Two weeks ago, in the week ending 23 December, it was northern regions recording the sharpest increase in deaths. But in the week ending 30 December it was the Midlands that surged forward with a staggering 27% additional deaths compared to pre-pandemic. That compared to 20.6% in the North and 15.5% in the South.

While the official measure of excess mortality used by the ONS in its national statistics compares deaths in 2022 to the average in 2016, 2017, 2018, 2019 and 2021, NationalWorld has chosen to use the pre-pandemic average (2015 to 2019) to avoid any distortion caused by the disproportionate impact of Covid deaths in northern regions.  The ONS does not publish its own comparisons at a regional level, and said it could not comment on the trend NationalWorld uncovered.

While there is a slight north-south gap for excess deaths thoughout 2022 as a whole, the gap has widened in recent weeks.

Concerns have been mounting about the potentially deadly consequences of the crisis gripping the NHS this winter, which doctors have described as the worst they have ever experienced. Hospitals in England have been dangerously busy over the Christmas period, hundreds of thousands of callers have abandoned their attempts to contact NHS 111 amid levels of demand not seen since the start of the Covid pandemic, and tens of thousands of patients have faced delays at A&E after being taken to hospital by ambulance.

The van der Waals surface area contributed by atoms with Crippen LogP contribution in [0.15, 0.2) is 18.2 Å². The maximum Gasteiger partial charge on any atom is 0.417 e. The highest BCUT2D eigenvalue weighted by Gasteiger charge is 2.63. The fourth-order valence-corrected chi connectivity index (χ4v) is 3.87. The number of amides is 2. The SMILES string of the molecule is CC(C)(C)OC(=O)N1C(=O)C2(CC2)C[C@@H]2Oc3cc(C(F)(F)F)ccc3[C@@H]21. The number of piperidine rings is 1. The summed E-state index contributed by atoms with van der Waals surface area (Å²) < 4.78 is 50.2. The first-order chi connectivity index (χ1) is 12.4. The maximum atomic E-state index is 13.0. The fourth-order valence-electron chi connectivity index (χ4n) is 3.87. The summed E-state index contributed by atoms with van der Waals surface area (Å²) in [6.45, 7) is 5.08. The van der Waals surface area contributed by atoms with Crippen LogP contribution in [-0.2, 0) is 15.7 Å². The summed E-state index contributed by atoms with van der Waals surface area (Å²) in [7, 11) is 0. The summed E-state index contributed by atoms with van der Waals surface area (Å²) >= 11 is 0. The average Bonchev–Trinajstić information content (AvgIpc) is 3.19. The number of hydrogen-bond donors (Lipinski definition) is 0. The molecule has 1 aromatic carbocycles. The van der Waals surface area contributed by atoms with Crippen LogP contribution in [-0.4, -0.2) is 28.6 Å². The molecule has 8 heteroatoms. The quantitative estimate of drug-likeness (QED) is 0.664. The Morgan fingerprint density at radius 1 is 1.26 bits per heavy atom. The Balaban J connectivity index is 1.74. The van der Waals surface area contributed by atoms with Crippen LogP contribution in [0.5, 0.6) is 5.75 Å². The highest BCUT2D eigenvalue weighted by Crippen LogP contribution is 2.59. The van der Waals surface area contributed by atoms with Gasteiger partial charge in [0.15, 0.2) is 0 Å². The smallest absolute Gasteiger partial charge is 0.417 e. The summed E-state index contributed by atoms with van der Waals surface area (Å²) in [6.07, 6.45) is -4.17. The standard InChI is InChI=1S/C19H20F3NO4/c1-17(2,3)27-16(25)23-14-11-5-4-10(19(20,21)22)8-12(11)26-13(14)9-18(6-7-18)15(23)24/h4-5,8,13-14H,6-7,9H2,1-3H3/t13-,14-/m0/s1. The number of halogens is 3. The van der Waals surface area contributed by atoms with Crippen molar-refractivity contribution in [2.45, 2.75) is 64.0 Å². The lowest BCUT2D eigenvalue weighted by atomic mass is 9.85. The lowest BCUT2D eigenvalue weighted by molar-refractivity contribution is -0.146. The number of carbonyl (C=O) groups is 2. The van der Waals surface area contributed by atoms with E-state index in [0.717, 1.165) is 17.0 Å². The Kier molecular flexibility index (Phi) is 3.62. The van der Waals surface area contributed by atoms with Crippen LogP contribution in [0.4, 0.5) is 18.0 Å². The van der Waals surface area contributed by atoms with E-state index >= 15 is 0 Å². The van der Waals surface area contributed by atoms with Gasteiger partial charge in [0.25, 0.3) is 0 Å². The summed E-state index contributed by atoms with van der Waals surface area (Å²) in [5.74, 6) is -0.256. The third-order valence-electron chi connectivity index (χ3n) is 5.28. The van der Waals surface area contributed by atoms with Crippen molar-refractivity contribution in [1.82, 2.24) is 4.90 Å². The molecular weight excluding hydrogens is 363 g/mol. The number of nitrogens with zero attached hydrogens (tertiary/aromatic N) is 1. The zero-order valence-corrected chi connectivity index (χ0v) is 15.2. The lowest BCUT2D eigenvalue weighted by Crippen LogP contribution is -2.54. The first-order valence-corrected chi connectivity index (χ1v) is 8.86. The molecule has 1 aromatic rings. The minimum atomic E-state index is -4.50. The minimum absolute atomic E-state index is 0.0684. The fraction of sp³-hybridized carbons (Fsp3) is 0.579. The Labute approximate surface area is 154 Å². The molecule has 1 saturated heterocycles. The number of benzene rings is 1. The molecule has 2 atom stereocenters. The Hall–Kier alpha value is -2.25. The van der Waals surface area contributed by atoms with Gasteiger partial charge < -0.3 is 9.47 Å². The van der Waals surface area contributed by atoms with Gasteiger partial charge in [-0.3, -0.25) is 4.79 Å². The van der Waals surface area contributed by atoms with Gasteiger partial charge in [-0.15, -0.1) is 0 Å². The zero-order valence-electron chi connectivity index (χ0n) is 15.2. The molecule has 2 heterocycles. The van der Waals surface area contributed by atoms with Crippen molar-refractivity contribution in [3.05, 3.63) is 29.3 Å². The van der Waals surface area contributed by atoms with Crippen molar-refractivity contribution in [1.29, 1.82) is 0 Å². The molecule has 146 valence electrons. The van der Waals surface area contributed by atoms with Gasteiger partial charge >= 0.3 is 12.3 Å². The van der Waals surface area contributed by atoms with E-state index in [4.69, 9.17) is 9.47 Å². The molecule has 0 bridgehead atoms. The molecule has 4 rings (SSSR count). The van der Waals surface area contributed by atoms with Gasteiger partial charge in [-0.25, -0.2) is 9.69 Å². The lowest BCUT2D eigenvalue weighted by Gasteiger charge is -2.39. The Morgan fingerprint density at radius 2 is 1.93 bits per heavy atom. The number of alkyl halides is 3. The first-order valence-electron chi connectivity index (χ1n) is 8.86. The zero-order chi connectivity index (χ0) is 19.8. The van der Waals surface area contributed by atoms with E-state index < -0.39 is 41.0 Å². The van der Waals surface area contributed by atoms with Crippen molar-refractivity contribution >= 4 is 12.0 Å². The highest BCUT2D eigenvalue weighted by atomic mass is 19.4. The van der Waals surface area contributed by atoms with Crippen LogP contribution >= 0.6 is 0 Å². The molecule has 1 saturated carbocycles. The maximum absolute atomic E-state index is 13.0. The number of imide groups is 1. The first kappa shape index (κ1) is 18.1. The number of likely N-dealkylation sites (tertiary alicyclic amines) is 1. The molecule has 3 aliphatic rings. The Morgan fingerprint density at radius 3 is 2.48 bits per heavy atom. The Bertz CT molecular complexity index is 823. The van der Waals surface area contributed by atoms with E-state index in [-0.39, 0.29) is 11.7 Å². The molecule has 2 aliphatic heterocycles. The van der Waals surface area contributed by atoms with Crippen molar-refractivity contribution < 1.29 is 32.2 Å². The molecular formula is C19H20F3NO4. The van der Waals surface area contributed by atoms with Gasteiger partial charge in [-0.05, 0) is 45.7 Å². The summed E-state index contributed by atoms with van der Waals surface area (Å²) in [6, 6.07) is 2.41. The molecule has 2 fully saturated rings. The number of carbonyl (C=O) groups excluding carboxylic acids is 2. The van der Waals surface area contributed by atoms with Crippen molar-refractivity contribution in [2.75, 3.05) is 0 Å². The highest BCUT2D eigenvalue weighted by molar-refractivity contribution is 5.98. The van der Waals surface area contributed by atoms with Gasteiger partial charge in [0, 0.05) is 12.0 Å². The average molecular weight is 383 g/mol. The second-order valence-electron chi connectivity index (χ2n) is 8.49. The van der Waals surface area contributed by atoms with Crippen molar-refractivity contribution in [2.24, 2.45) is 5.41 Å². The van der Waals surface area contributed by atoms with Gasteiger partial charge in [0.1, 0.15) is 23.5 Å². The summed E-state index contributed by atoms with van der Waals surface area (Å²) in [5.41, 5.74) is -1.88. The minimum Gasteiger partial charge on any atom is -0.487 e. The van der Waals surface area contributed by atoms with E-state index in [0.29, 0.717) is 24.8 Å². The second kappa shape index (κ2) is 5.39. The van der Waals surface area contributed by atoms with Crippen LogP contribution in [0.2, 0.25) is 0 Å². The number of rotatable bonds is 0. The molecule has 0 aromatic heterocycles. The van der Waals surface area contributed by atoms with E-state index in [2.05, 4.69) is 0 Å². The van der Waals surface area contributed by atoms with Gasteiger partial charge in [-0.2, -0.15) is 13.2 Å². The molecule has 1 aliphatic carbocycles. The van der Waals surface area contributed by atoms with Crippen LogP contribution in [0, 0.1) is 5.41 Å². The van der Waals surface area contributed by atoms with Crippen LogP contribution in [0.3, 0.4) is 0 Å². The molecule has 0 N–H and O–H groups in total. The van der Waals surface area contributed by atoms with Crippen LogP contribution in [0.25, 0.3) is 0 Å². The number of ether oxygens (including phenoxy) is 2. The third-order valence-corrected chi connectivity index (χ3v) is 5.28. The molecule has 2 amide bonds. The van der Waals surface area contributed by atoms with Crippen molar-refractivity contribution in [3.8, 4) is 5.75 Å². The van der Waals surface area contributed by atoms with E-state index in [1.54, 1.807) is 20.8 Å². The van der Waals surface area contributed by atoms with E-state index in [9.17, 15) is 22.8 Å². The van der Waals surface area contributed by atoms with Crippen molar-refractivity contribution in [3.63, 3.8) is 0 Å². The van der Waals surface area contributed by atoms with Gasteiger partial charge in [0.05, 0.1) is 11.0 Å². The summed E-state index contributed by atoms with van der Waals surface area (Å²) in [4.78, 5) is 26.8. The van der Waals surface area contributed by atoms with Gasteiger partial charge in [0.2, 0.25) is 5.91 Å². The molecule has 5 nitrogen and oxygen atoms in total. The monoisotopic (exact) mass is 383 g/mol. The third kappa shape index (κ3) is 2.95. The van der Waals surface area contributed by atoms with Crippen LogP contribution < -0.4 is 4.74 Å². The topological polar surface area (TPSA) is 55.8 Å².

Many health experts also theorise that long waiting lists for elective care, or people having put off coming forward over conditions such as heart problems during the pandemic, are also playing into the rise in deaths in 2022.

Chris Thomas, principal health fellow and head of the commission on health and prosperity at IPPR, said existing regional health inequalities – and the greater strain on services that poorer health can cause – means that northern health systems can feel the strain particularly acutely at times of unprecedented demand.


“We saw that during the Covid-19 pandemic where the places that were most likely to experience high levels of infection or high levels of mortality or where the system was particularly under strain in terms of healthcare tended to be places where health inequalities were higher, which was often places like the North East, the North West, Yorkshire and the Humber,” Mr Thomas said.

“What we’ve probably seen is a bit of a reiteration of that trend in the last few weeks while we had that really big infection of the flu and Covid-19 twindemic playing out, so I think it’s fairly likely that the kind of pressures that we’ve seen in the NHS over the last few weeks through the winter are playing into this [excess deaths].”